Today in the US we’ve honored Dr. Martin Luther King, Jr.. I had quite a few emails in my inboxes sharing some of his wisdom and honoring him and his life and the dreams he had and brought to pass for many. Often we hear his ‘I Have a Dream’ speech, which is very motivating and contains words that are a great reminder to all of us, but this year in addition to reminding people about the dream of Dr. Martin Luther King, Jr. and countless others, some people shared some of the other wise words he had to say, and I thought I’d share them with you:
“So often we overlook the work and the significance of those who are not in professional jobs, of those who are not in the so-called ‘big jobs.’ But let me say to you tonight, that whenever you are engaged in work that serves humanity and is for the building of humanity, it has dignity, and it has worth.”
“I believe that the unarmed truth and unconditional love will have the final word in reality. That is why right temporarily defeated is stronger than evil triumphant.”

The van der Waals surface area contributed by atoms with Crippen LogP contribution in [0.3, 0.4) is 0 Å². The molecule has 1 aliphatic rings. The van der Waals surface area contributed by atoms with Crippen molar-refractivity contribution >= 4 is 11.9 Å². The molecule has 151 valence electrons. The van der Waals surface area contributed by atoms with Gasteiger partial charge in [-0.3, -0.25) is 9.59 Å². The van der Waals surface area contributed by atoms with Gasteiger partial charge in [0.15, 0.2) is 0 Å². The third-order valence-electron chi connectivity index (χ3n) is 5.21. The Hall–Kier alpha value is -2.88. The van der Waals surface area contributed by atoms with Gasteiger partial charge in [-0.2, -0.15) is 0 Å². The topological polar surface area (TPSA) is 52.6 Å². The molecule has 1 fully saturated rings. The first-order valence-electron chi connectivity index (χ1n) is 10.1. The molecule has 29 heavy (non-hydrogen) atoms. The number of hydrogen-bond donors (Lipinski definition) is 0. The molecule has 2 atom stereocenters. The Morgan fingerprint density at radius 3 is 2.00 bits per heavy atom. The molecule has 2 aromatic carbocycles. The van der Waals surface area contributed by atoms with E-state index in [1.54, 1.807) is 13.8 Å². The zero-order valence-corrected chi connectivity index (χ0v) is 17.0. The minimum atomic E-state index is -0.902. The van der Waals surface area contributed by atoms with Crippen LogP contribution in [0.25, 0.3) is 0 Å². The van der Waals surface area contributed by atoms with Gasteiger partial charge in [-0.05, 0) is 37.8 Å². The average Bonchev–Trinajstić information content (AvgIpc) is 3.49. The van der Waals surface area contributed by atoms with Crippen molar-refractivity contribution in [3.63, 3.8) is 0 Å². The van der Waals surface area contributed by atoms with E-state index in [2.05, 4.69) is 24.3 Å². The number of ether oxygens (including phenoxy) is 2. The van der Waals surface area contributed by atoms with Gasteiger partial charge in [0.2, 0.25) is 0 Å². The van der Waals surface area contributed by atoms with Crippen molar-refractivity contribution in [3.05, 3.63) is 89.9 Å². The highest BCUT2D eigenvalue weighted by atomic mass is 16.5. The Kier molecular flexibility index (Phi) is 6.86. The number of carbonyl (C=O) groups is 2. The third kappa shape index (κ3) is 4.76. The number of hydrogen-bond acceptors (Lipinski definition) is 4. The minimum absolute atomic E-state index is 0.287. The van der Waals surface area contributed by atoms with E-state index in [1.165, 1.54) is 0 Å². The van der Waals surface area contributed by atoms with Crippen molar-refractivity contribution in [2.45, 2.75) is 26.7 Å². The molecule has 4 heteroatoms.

I recently read a non-fiction book that acknowledged the power of big changes or moves, but spoke of the even greater power of small things compounded. Yes, you can take a weekend healthy living seminar and it may teach you some things to help improve your health in some way, but having 3-5 vegetable servings and taking a walk every day will do more in the long run than one seminar likely will. Eating a serving of vegetables (half cup cooked vegetable or 1 cup raw leafy green/salad) isn’t a big deal or a lot to manage, especially if you keep the variety fresh, and it’s not a big commitment to walk for a mile (20 minutes maximum).
Dr. Martin Luther King, Jr.’s legacy could be established on the March on Washington and ‘I Have a Dream’ speech alone, but the fact is he did a lot more than just that. He worked for much of his life through many avenues to make a difference in the world. He took his passion and dream from just words he spoke to a movement of action after action, starting small but snowballing into more than 200,000 people attending the March on Washington who heard him speak, not to mention the generations who have heard his words since then.
Your legacy will also likely be built on many little things you’ve done, not just one or two big things. There’s no time like the present to start building that legacy and taking the little steps that will help you create a future you’re proud of sharing with future generations.